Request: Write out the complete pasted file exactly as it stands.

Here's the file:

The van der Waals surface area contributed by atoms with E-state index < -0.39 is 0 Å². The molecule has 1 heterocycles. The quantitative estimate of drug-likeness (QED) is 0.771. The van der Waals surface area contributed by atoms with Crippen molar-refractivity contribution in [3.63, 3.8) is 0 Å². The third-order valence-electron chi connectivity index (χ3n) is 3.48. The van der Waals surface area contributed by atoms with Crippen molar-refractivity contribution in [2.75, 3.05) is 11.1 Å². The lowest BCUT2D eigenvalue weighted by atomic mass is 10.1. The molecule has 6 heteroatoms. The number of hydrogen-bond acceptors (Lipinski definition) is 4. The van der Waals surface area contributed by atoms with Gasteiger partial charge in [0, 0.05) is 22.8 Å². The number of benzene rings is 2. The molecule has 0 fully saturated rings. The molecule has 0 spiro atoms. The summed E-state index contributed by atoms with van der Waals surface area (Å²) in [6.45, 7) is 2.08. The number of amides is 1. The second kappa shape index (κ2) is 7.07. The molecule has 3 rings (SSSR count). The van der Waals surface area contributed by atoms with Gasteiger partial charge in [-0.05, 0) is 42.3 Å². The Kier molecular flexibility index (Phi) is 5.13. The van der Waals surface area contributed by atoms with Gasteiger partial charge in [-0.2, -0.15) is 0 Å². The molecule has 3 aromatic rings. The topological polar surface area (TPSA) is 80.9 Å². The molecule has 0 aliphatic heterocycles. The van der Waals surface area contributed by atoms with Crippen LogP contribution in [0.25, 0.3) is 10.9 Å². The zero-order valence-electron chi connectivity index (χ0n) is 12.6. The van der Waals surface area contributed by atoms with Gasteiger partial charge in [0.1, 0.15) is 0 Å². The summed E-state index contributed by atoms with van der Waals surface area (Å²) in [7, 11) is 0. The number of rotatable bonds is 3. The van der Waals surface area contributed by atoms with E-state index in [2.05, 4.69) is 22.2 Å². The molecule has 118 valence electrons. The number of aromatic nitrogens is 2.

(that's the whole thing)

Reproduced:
The van der Waals surface area contributed by atoms with E-state index < -0.39 is 0 Å². The molecule has 1 heterocycles. The quantitative estimate of drug-likeness (QED) is 0.771. The van der Waals surface area contributed by atoms with Crippen molar-refractivity contribution in [3.63, 3.8) is 0 Å². The third-order valence-electron chi connectivity index (χ3n) is 3.48. The van der Waals surface area contributed by atoms with Crippen molar-refractivity contribution in [2.75, 3.05) is 11.1 Å². The lowest BCUT2D eigenvalue weighted by atomic mass is 10.1. The molecule has 6 heteroatoms. The number of hydrogen-bond acceptors (Lipinski definition) is 4. The van der Waals surface area contributed by atoms with Gasteiger partial charge in [0, 0.05) is 22.8 Å². The number of benzene rings is 2. The molecule has 0 fully saturated rings. The molecule has 0 spiro atoms. The summed E-state index contributed by atoms with van der Waals surface area (Å²) in [6.45, 7) is 2.08. The number of amides is 1. The second kappa shape index (κ2) is 7.07. The molecule has 3 rings (SSSR count). The van der Waals surface area contributed by atoms with Gasteiger partial charge in [-0.05, 0) is 42.3 Å². The Kier molecular flexibility index (Phi) is 5.13. The van der Waals surface area contributed by atoms with Gasteiger partial charge in [-0.2, -0.15) is 0 Å². The molecule has 3 aromatic rings. The topological polar surface area (TPSA) is 80.9 Å². The molecule has 0 aliphatic heterocycles. The van der Waals surface area contributed by atoms with Crippen LogP contribution in [0.25, 0.3) is 10.9 Å². The zero-order valence-electron chi connectivity index (χ0n) is 12.6. The van der Waals surface area contributed by atoms with Gasteiger partial charge in [0.1, 0.15) is 0 Å². The summed E-state index contributed by atoms with van der Waals surface area (Å²) in [7, 11) is 0. The number of rotatable bonds is 3. The van der Waals surface area contributed by atoms with E-state index in [2.05, 4.69) is 22.2 Å². The molecule has 118 valence electrons. The number of aromatic nitrogens is 2.